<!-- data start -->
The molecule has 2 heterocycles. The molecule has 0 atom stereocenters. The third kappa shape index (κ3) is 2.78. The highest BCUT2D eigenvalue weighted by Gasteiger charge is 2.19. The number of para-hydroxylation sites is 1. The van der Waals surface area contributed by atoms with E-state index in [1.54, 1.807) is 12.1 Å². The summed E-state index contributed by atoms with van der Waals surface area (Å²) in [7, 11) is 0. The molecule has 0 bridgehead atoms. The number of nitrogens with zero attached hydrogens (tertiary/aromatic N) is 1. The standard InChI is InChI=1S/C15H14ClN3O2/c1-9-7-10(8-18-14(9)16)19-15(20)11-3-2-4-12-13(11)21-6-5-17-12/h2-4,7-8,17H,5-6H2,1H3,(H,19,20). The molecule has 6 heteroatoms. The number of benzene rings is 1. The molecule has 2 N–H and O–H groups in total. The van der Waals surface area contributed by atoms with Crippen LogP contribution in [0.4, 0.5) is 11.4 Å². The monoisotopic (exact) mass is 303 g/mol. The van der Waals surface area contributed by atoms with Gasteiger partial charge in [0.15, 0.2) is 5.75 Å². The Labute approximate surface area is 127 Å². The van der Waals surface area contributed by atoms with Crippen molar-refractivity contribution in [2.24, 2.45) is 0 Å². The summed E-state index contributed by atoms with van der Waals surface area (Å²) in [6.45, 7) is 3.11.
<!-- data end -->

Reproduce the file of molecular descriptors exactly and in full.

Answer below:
The molecule has 2 heterocycles. The molecule has 0 atom stereocenters. The third kappa shape index (κ3) is 2.78. The highest BCUT2D eigenvalue weighted by Gasteiger charge is 2.19. The number of para-hydroxylation sites is 1. The van der Waals surface area contributed by atoms with E-state index in [1.54, 1.807) is 12.1 Å². The summed E-state index contributed by atoms with van der Waals surface area (Å²) in [7, 11) is 0. The molecule has 0 bridgehead atoms. The number of nitrogens with zero attached hydrogens (tertiary/aromatic N) is 1. The standard InChI is InChI=1S/C15H14ClN3O2/c1-9-7-10(8-18-14(9)16)19-15(20)11-3-2-4-12-13(11)21-6-5-17-12/h2-4,7-8,17H,5-6H2,1H3,(H,19,20). The molecule has 6 heteroatoms. The number of benzene rings is 1. The molecule has 2 N–H and O–H groups in total. The van der Waals surface area contributed by atoms with Crippen LogP contribution in [0.4, 0.5) is 11.4 Å². The monoisotopic (exact) mass is 303 g/mol. The van der Waals surface area contributed by atoms with Gasteiger partial charge in [0.15, 0.2) is 5.75 Å². The Labute approximate surface area is 127 Å². The van der Waals surface area contributed by atoms with Crippen molar-refractivity contribution in [2.24, 2.45) is 0 Å². The summed E-state index contributed by atoms with van der Waals surface area (Å²) in [6.45, 7) is 3.11.